Your latest restaurant obsession has arrived, and it’s serving unexpected twists on the party food that we’ve all grown up with and loved. Mama Nams is The Moment Group’s latest concept serving familiar Filipino party food staples like pancit, inihaw, and inasal.
Opening right at the heels of their second Filipino-focused concept Pancit Pancitan, it’s apparent that the restaurant group loves Filipino concepts—and don’t we all?
The Moment Team explained that Mama Nams was a pandemic baby born from the search of a good time—as well as championing other facets of our cuisine that deserve the spotlight.
“We wanted to be there for celebrations at home and pancit is the dish that represents that kind of occasion. And we wanted to spotlight our Manam flavors through an array of pancits. That line of thinking is what brought about Mama Nams,” said Moment co-founder for creative development, Abba Napa.
And the celebrations are just warming up.
A celebratory tribute to an icon
Even from afar, Mama Nams isn’t difficult to spot. The restaurant’s signage is in bold red and yellow that attracts your attention even from afar. There’s something both new and familiar about Mama Nams. From the bright colors, intimate seating, and quirky wallpaper, the restaurant is reminiscent of the OG Filipino-style eatery: the carinderia.
Like all its other restaurant siblings, Mama Nams commits to the theme on a different level. There’s uniquely Filipino iconography present throughout the whole restaurant. The signs on the door and the font used on the menu is reminiscent of the hand-painted jeepney signs you see on your daily commute.
@nolisoli.ph Kain na, mga suki! #foodietokph #foodiesph #foodtokph #barbecue #inihaw #inasalmanok ♬ Acoustic guitar(1237657) – kajisan
The wallpaper adorning one of the restaurant’s walls is also proudly inspired by the kitschy printed tablecloths (or mantel, if we’re being authentic) you can find at either your lola’s house or the carinderia you frequent for lunch during the workday.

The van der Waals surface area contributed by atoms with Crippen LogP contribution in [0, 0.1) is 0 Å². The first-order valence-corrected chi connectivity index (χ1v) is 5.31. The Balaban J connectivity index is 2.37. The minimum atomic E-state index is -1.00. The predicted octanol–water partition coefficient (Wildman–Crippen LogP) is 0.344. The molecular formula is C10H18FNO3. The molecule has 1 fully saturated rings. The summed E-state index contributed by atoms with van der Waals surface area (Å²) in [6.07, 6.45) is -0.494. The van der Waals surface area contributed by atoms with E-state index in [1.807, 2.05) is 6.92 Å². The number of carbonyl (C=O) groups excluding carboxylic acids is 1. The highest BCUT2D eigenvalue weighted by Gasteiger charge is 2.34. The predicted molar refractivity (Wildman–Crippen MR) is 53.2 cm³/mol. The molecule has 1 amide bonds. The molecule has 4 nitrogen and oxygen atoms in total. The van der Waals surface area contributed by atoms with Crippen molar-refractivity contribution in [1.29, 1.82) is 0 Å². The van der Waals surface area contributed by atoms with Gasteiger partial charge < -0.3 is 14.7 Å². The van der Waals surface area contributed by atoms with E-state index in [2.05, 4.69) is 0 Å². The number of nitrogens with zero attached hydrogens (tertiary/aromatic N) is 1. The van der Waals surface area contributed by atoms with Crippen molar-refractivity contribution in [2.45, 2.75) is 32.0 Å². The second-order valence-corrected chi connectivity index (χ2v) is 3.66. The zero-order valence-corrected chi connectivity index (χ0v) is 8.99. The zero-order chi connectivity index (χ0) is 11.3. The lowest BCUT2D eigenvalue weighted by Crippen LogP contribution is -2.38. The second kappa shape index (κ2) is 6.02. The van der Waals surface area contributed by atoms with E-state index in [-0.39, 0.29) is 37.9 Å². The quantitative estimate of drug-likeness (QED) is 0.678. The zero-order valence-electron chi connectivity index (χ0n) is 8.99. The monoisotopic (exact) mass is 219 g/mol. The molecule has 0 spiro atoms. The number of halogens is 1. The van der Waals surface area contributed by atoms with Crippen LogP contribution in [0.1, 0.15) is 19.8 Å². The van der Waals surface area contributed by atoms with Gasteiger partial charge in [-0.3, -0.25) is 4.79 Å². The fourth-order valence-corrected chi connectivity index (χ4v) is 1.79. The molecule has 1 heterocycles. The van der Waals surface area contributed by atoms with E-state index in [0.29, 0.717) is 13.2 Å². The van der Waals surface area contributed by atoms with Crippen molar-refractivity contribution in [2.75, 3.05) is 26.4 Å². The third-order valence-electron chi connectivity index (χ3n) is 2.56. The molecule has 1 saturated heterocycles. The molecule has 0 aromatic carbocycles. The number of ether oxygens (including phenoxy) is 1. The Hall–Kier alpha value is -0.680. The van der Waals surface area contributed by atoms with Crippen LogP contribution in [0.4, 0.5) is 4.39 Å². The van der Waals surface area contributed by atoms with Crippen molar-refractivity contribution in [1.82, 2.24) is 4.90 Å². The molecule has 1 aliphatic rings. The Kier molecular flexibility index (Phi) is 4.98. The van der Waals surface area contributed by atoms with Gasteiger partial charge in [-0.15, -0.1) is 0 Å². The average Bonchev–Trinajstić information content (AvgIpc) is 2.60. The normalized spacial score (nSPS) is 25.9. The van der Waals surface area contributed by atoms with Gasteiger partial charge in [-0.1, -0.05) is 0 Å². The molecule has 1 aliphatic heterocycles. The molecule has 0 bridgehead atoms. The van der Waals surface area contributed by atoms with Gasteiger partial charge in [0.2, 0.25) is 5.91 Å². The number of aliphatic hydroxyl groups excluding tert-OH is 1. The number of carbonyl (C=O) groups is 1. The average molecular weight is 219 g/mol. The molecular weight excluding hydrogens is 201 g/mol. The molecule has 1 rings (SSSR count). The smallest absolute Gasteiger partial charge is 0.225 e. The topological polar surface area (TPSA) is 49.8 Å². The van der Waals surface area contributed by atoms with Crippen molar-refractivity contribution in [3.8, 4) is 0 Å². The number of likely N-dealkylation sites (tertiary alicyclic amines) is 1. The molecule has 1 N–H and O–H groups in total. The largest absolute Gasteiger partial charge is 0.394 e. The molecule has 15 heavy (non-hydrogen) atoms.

Once you’ve settled down at your table, you also notice the ambient sound of familiar music playing in the background. According to the Moment team, each restaurant has a specifically curated playlist crowdsourced among team members to add to the overall ambiance of the space.
The theme for Mama Nams is, of course, OPM classics.
But all of these things are just atmospheric teasers for the actual main event: The rich, flavorful, and sumptuous meal you’re about to have. And let me tell you, it’s truly a party.
Inihaw vs. Inasal
Before your food even arrives, a (free!) serving of kansi soup is delivered hot and fresh to the table. It’s the upscale version of the salty broth that most carinderias serve, on the house.
The restaurant makes the important distinction between inihaw and inasal. Inihaw is the method of cooking by skewering meat (usually chicken or pork) over an open flame. Think of it as basically grilling meat. Inasal, on the other hand, is cooking skewered meats in dry heat, which is very close to roasting.
The star of Mama Nams’ menu is their chicken paa, which you can order either inihaw or inasal style—an ever-present item on celebratory menus around the country.
All of their mains, like the chicken paa, petso, liempo, pork barbecue, pusit, and bangus, have the option to be prepared in either style. This honestly makes it a little difficult to choose considering both styles yield tender, flavorful, and tasty results (according to my coworkers without a chicken allergy).